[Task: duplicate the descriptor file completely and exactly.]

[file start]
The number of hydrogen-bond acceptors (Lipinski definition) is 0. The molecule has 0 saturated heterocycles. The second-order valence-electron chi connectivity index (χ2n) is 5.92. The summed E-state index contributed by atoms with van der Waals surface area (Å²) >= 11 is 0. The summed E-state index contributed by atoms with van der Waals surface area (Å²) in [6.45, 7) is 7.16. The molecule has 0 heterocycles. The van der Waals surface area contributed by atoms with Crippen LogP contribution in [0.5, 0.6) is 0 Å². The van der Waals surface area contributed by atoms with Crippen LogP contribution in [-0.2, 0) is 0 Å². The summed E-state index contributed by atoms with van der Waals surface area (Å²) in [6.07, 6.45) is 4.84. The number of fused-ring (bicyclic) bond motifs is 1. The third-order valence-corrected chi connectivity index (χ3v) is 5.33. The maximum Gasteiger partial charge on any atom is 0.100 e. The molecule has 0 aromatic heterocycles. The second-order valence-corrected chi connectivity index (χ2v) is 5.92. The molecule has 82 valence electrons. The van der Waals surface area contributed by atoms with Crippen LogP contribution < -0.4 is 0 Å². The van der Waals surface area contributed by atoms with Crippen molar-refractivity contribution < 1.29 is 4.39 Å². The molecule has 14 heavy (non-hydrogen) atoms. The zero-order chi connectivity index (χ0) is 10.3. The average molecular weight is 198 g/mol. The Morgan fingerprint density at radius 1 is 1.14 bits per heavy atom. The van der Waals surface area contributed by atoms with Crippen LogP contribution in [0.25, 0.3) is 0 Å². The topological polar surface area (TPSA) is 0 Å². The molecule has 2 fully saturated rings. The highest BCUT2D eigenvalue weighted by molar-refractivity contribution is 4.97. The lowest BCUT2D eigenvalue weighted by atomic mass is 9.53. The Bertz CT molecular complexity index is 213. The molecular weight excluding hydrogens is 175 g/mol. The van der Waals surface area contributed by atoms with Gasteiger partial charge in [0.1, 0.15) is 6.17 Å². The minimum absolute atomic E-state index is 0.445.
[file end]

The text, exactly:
The number of hydrogen-bond acceptors (Lipinski definition) is 0. The molecule has 0 saturated heterocycles. The second-order valence-electron chi connectivity index (χ2n) is 5.92. The summed E-state index contributed by atoms with van der Waals surface area (Å²) >= 11 is 0. The summed E-state index contributed by atoms with van der Waals surface area (Å²) in [6.45, 7) is 7.16. The molecule has 0 heterocycles. The van der Waals surface area contributed by atoms with Crippen LogP contribution in [0.5, 0.6) is 0 Å². The van der Waals surface area contributed by atoms with Crippen LogP contribution in [-0.2, 0) is 0 Å². The summed E-state index contributed by atoms with van der Waals surface area (Å²) in [6.07, 6.45) is 4.84. The number of fused-ring (bicyclic) bond motifs is 1. The third-order valence-corrected chi connectivity index (χ3v) is 5.33. The maximum Gasteiger partial charge on any atom is 0.100 e. The molecule has 0 aromatic heterocycles. The second-order valence-corrected chi connectivity index (χ2v) is 5.92. The molecule has 82 valence electrons. The van der Waals surface area contributed by atoms with Crippen LogP contribution < -0.4 is 0 Å². The van der Waals surface area contributed by atoms with Crippen molar-refractivity contribution < 1.29 is 4.39 Å². The molecule has 14 heavy (non-hydrogen) atoms. The zero-order chi connectivity index (χ0) is 10.3. The average molecular weight is 198 g/mol. The Morgan fingerprint density at radius 1 is 1.14 bits per heavy atom. The van der Waals surface area contributed by atoms with Crippen LogP contribution in [0.25, 0.3) is 0 Å². The topological polar surface area (TPSA) is 0 Å². The molecule has 2 fully saturated rings. The highest BCUT2D eigenvalue weighted by molar-refractivity contribution is 4.97. The lowest BCUT2D eigenvalue weighted by atomic mass is 9.53. The Bertz CT molecular complexity index is 213. The molecular weight excluding hydrogens is 175 g/mol. The van der Waals surface area contributed by atoms with Gasteiger partial charge in [0.1, 0.15) is 6.17 Å². The minimum absolute atomic E-state index is 0.445.